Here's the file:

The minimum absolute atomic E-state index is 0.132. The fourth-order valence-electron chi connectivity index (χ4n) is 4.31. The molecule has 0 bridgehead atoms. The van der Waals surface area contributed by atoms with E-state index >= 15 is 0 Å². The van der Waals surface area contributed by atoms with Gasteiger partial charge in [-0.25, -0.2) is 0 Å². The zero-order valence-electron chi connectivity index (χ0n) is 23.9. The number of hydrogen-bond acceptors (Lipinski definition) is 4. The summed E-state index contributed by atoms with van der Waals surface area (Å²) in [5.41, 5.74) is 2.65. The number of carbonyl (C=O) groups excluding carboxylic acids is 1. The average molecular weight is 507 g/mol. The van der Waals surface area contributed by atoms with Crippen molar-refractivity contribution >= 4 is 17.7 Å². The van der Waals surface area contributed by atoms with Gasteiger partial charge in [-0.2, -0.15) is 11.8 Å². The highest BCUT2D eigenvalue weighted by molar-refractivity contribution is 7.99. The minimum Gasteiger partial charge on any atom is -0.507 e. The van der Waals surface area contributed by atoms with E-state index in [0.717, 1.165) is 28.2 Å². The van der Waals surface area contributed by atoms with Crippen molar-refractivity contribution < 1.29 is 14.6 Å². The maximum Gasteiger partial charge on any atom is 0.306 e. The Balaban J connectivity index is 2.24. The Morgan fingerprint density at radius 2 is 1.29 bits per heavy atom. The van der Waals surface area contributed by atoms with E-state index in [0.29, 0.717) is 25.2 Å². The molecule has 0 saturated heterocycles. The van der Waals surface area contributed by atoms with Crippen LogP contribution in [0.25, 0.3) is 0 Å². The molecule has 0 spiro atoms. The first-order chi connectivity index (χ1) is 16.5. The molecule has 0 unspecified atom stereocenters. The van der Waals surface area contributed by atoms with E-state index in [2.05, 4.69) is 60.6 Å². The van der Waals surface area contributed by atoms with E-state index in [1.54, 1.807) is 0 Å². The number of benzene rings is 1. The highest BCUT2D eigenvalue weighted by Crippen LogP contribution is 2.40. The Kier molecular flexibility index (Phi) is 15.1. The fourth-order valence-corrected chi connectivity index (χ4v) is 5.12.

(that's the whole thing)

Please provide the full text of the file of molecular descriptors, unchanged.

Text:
The minimum absolute atomic E-state index is 0.132. The fourth-order valence-electron chi connectivity index (χ4n) is 4.31. The molecule has 0 bridgehead atoms. The van der Waals surface area contributed by atoms with E-state index >= 15 is 0 Å². The van der Waals surface area contributed by atoms with Gasteiger partial charge in [-0.25, -0.2) is 0 Å². The zero-order valence-electron chi connectivity index (χ0n) is 23.9. The number of hydrogen-bond acceptors (Lipinski definition) is 4. The summed E-state index contributed by atoms with van der Waals surface area (Å²) in [5.41, 5.74) is 2.65. The number of carbonyl (C=O) groups excluding carboxylic acids is 1. The average molecular weight is 507 g/mol. The van der Waals surface area contributed by atoms with Crippen molar-refractivity contribution >= 4 is 17.7 Å². The van der Waals surface area contributed by atoms with Gasteiger partial charge in [-0.2, -0.15) is 11.8 Å². The highest BCUT2D eigenvalue weighted by molar-refractivity contribution is 7.99. The minimum Gasteiger partial charge on any atom is -0.507 e. The van der Waals surface area contributed by atoms with E-state index in [0.717, 1.165) is 28.2 Å². The van der Waals surface area contributed by atoms with Crippen molar-refractivity contribution < 1.29 is 14.6 Å². The maximum Gasteiger partial charge on any atom is 0.306 e. The Balaban J connectivity index is 2.24. The Morgan fingerprint density at radius 2 is 1.29 bits per heavy atom. The van der Waals surface area contributed by atoms with E-state index in [0.29, 0.717) is 25.2 Å². The molecule has 0 saturated heterocycles. The van der Waals surface area contributed by atoms with Crippen LogP contribution in [0.25, 0.3) is 0 Å². The molecule has 0 spiro atoms. The first-order chi connectivity index (χ1) is 16.5. The molecule has 0 unspecified atom stereocenters. The van der Waals surface area contributed by atoms with E-state index in [2.05, 4.69) is 60.6 Å². The van der Waals surface area contributed by atoms with E-state index in [1.54, 1.807) is 0 Å². The number of benzene rings is 1. The highest BCUT2D eigenvalue weighted by Crippen LogP contribution is 2.40. The Kier molecular flexibility index (Phi) is 15.1. The fourth-order valence-corrected chi connectivity index (χ4v) is 5.12.